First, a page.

And so, what are we to make as Christians of this Old Testament celebration of the Feast of Trumpets? Where do we find its fulfillment in Christ as we’ve learned before that all such feasts eventually do? The answer to that question is not to be found in extra-biblical traditions, but in the original intent of God in the feast itself. Rosh Hoshanah focused on the gathering of God’s people in holy convocation through the blowing of a trumpet. When we turn to the New Testament, we find two main places where God calls or gathers His people together by the blowing of a trumpet. In the book of 1 Thessalonians (4:15-17), the Apostle Paul was seeking to comfort the believers there when he wrote to them: “For this we say to you by the word of the Lord, that we who are alive and remain until the coming of the Lord will by no means precede those who are asleep. For the Lord Himself will descend from heaven with a shout, with the voice of an archangel, and with the trumpet of God. And the dead in Christ will rise first. Then we who are alive and remain shall be caught up together with them in the clouds to meet the Lord in the air. And thus we shall always be with the Lord.” We find this same theme in another place where the Apostle presents one of the strongest defenses of the resurrection of Jesus Christ and its implications for our own resurrection as those united to Him by faith (1 Corinthians 15:51-53): “Behold, I tell you a mystery: We shall not all sleep, but we shall all be changed— in a moment, in the twinkling of an eye, at the last trumpet. For the trumpet will sound, and the dead will be raised incorruptible, and we shall be changed. For this corruptible must put on incorruption, and this mortal must put on immortality.” In both cases, the Apostle Paul reminds us that Rosh Hoshanah, the feast given by God to celebrate the head of a new year, finds its fulfillment in the return of Christ which marks the head of eternity—never ending time when we will all be with the Lord forever!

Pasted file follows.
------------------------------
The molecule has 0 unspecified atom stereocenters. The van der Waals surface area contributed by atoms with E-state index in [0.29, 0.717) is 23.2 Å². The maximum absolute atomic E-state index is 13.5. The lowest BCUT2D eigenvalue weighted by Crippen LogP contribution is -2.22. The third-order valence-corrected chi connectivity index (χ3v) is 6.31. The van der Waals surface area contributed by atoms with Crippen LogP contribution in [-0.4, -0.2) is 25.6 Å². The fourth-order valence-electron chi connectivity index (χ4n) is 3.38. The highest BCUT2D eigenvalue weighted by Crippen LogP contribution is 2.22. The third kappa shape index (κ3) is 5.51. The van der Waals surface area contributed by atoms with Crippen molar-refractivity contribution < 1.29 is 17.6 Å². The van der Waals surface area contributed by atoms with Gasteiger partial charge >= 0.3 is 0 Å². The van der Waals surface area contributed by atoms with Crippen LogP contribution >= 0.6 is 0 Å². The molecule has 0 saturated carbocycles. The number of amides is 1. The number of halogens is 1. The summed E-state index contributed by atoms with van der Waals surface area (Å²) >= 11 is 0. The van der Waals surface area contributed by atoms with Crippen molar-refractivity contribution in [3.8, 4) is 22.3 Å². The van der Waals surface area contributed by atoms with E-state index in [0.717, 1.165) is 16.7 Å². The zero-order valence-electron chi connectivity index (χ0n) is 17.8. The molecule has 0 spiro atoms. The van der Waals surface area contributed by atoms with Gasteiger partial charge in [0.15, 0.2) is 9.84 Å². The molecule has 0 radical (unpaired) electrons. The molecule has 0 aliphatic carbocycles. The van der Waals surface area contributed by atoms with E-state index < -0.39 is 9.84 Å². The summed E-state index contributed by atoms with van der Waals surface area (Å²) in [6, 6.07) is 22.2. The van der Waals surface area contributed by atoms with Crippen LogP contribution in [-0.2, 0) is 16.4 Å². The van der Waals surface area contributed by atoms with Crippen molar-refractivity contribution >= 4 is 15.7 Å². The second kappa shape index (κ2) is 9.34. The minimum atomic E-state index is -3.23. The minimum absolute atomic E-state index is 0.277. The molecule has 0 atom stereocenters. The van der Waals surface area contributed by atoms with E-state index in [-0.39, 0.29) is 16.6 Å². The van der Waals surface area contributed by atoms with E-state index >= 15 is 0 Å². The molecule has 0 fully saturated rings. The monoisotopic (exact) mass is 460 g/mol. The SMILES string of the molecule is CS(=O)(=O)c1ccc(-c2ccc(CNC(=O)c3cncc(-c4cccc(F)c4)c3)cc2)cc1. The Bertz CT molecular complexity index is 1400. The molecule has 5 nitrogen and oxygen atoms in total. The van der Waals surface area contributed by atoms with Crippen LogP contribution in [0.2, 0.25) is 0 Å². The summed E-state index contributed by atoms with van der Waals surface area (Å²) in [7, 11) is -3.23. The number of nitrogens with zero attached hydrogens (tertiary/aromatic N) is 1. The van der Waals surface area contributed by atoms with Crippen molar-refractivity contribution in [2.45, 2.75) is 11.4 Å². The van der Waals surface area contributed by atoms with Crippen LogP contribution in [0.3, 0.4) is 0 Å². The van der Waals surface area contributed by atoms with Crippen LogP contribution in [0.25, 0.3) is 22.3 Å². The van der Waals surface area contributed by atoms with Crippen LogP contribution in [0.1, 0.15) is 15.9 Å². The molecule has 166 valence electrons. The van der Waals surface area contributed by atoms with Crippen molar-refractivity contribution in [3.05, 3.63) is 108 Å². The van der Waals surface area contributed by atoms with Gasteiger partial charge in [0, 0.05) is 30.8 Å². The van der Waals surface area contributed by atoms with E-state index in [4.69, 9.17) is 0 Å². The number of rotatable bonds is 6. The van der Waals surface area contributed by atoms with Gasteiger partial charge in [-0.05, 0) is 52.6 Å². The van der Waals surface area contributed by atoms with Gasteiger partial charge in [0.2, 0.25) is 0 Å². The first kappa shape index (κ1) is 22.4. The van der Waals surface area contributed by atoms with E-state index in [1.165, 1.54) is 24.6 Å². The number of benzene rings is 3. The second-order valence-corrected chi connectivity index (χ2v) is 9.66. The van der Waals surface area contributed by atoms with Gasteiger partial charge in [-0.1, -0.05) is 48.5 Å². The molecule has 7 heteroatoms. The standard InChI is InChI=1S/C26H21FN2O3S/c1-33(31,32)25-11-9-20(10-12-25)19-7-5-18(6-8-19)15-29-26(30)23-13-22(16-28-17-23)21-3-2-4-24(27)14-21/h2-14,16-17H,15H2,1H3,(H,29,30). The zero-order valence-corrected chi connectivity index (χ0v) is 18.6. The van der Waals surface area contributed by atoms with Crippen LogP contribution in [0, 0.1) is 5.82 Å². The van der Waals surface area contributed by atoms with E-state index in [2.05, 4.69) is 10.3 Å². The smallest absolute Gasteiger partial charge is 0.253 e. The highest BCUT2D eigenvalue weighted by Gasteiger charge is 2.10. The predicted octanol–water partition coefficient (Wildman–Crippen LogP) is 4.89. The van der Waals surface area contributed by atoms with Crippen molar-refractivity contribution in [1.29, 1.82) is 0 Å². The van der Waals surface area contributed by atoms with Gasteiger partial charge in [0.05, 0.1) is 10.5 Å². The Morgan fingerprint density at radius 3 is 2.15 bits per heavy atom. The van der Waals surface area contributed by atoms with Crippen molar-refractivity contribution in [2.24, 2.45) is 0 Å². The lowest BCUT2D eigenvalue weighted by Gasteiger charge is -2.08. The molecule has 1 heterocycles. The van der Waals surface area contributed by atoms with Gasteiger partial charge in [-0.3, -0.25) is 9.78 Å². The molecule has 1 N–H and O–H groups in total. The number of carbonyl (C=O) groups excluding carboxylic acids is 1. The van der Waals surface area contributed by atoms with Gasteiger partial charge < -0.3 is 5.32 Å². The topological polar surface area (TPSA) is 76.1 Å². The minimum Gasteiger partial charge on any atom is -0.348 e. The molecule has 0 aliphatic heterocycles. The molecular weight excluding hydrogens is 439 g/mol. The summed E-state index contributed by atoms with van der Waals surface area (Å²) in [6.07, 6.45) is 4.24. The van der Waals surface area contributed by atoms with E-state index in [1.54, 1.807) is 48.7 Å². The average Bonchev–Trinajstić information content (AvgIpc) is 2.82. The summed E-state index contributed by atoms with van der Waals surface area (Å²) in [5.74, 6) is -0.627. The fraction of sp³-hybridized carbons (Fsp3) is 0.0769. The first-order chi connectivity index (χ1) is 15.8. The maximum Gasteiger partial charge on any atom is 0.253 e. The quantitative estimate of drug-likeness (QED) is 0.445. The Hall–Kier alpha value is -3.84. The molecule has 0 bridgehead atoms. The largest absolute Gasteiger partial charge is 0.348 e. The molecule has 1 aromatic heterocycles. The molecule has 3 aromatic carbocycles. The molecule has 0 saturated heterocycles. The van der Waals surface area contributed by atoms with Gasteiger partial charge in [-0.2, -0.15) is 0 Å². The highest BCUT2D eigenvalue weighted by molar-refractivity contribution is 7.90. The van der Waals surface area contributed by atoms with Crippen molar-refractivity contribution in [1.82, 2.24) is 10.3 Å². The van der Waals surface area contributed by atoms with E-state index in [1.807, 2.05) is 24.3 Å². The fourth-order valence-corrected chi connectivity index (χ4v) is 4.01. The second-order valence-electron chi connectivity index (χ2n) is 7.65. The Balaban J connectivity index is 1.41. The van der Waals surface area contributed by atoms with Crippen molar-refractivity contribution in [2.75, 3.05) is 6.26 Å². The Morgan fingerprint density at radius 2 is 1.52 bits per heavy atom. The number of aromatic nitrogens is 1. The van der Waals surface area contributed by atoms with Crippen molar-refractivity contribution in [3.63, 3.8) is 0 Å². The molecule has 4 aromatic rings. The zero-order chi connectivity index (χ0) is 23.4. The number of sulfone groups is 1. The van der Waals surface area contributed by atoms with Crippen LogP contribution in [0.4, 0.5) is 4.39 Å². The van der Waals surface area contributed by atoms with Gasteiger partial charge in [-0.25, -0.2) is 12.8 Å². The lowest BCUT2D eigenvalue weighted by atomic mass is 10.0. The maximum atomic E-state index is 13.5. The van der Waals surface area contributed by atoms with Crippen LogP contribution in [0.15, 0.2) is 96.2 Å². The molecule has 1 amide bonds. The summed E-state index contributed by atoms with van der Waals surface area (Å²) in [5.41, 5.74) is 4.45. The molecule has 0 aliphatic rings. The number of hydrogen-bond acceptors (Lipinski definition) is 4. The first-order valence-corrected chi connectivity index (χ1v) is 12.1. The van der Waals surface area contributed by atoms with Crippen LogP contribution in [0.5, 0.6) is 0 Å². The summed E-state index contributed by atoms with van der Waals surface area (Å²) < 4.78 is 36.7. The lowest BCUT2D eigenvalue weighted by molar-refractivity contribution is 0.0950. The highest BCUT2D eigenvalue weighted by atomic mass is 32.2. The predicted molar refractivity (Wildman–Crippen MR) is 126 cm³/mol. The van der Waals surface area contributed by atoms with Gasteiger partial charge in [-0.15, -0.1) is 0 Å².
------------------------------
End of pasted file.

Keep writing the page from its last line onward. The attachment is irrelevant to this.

And so, as we gather this coming Lord’s Day which marks in our calendars the head of a new year, we have the great and rare privilege to come together in worship before Word and Sacrament, the primary means of His grace. Prepare yourself to come to this holy convocation, though you hear no trumpet call. We commit ourselves to Him at the head of a new year, not knowing what it holds for each of us but trusting the One Who is King and Ruler over all time and eternity. And as we sit before Christ at His Table, we are reminded of the day coming soon when the trumpet of God will sound marking the head of eternity, and He will gather all His people together and we will all be with the Lord forever! May the Lord richly bless you this new year and always, until time gives way to eternity where we will enjoy the glories of His riches forever and ever. Amen!
In the Name of Christ, Who will appear at the sounding of the trumpet,
Pastor Ted Trefsgar